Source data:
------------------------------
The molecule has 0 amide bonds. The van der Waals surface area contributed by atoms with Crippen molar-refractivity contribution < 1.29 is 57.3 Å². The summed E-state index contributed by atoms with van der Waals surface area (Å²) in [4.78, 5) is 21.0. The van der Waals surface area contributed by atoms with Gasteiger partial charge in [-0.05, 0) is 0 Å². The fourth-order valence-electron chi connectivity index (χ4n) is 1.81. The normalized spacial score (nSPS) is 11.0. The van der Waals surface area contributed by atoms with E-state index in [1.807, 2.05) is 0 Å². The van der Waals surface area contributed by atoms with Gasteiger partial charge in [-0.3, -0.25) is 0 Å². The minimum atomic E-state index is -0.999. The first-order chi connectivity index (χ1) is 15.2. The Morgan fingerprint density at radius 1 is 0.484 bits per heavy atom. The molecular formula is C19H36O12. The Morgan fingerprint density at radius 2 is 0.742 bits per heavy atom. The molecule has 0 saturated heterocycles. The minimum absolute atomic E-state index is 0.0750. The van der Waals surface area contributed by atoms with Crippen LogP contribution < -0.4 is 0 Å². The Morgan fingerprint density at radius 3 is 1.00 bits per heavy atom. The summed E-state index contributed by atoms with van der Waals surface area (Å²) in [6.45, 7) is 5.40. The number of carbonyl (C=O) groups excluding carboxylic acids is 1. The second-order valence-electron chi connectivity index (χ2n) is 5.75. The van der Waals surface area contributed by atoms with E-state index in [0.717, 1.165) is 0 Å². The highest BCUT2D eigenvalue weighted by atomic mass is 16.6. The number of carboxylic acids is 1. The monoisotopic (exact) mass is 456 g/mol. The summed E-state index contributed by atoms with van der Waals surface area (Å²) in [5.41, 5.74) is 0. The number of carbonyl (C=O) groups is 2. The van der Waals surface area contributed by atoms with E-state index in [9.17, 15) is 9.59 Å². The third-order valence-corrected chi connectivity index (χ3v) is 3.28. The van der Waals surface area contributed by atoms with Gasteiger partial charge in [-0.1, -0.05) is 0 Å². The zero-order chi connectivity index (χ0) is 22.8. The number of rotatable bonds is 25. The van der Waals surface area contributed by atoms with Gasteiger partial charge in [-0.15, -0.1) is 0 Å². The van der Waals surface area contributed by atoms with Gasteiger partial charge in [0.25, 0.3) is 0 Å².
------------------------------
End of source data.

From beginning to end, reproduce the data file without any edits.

The molecule has 0 amide bonds. The van der Waals surface area contributed by atoms with Crippen molar-refractivity contribution < 1.29 is 57.3 Å². The summed E-state index contributed by atoms with van der Waals surface area (Å²) in [4.78, 5) is 21.0. The van der Waals surface area contributed by atoms with Gasteiger partial charge in [-0.05, 0) is 0 Å². The fourth-order valence-electron chi connectivity index (χ4n) is 1.81. The normalized spacial score (nSPS) is 11.0. The van der Waals surface area contributed by atoms with E-state index in [1.807, 2.05) is 0 Å². The van der Waals surface area contributed by atoms with Gasteiger partial charge in [-0.3, -0.25) is 0 Å². The minimum atomic E-state index is -0.999. The first-order chi connectivity index (χ1) is 15.2. The Morgan fingerprint density at radius 1 is 0.484 bits per heavy atom. The molecular formula is C19H36O12. The Morgan fingerprint density at radius 2 is 0.742 bits per heavy atom. The molecule has 0 saturated heterocycles. The minimum absolute atomic E-state index is 0.0750. The van der Waals surface area contributed by atoms with Crippen LogP contribution < -0.4 is 0 Å². The Morgan fingerprint density at radius 3 is 1.00 bits per heavy atom. The summed E-state index contributed by atoms with van der Waals surface area (Å²) in [6.45, 7) is 5.40. The number of carbonyl (C=O) groups excluding carboxylic acids is 1. The second-order valence-electron chi connectivity index (χ2n) is 5.75. The van der Waals surface area contributed by atoms with E-state index in [0.717, 1.165) is 0 Å². The highest BCUT2D eigenvalue weighted by atomic mass is 16.6. The number of carboxylic acids is 1. The monoisotopic (exact) mass is 456 g/mol. The summed E-state index contributed by atoms with van der Waals surface area (Å²) in [5.41, 5.74) is 0. The number of carbonyl (C=O) groups is 2. The van der Waals surface area contributed by atoms with E-state index in [9.17, 15) is 9.59 Å². The third-order valence-corrected chi connectivity index (χ3v) is 3.28. The van der Waals surface area contributed by atoms with Gasteiger partial charge in [-0.1, -0.05) is 0 Å². The zero-order chi connectivity index (χ0) is 22.8. The number of rotatable bonds is 25. The van der Waals surface area contributed by atoms with Gasteiger partial charge in [-0.15, -0.1) is 0 Å². The van der Waals surface area contributed by atoms with Gasteiger partial charge in [0.25, 0.3) is 0 Å².